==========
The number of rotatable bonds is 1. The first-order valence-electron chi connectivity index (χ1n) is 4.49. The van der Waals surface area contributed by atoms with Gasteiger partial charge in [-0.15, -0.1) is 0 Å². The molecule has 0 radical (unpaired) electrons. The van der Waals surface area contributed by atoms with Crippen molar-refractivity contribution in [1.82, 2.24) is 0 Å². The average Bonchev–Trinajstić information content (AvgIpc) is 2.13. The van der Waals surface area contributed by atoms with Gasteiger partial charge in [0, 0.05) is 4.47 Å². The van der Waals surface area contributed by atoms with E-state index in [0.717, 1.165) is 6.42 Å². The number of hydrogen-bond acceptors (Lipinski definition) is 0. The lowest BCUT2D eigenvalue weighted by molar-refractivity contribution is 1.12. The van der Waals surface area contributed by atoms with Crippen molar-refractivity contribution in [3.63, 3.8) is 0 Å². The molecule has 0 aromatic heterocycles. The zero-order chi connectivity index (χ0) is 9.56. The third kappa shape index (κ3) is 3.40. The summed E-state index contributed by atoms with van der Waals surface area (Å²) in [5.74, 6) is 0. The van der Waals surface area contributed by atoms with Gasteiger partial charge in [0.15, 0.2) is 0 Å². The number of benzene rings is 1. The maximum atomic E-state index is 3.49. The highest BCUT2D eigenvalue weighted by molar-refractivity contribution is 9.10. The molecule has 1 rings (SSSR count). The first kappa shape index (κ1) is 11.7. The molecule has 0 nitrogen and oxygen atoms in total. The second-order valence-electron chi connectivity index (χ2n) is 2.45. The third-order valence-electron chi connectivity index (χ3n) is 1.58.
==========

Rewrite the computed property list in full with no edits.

The number of rotatable bonds is 1. The first-order valence-electron chi connectivity index (χ1n) is 4.49. The van der Waals surface area contributed by atoms with Gasteiger partial charge in [-0.15, -0.1) is 0 Å². The molecule has 0 radical (unpaired) electrons. The van der Waals surface area contributed by atoms with Crippen molar-refractivity contribution in [1.82, 2.24) is 0 Å². The average Bonchev–Trinajstić information content (AvgIpc) is 2.13. The van der Waals surface area contributed by atoms with Gasteiger partial charge in [0, 0.05) is 4.47 Å². The van der Waals surface area contributed by atoms with E-state index in [0.717, 1.165) is 6.42 Å². The number of hydrogen-bond acceptors (Lipinski definition) is 0. The lowest BCUT2D eigenvalue weighted by molar-refractivity contribution is 1.12. The van der Waals surface area contributed by atoms with Crippen molar-refractivity contribution in [3.63, 3.8) is 0 Å². The molecule has 0 aromatic heterocycles. The zero-order chi connectivity index (χ0) is 9.56. The third kappa shape index (κ3) is 3.40. The summed E-state index contributed by atoms with van der Waals surface area (Å²) in [5.74, 6) is 0. The van der Waals surface area contributed by atoms with Gasteiger partial charge in [0.15, 0.2) is 0 Å². The number of benzene rings is 1. The maximum atomic E-state index is 3.49. The highest BCUT2D eigenvalue weighted by molar-refractivity contribution is 9.10. The molecule has 1 rings (SSSR count). The first kappa shape index (κ1) is 11.7. The molecule has 0 nitrogen and oxygen atoms in total. The second-order valence-electron chi connectivity index (χ2n) is 2.45. The third-order valence-electron chi connectivity index (χ3n) is 1.58.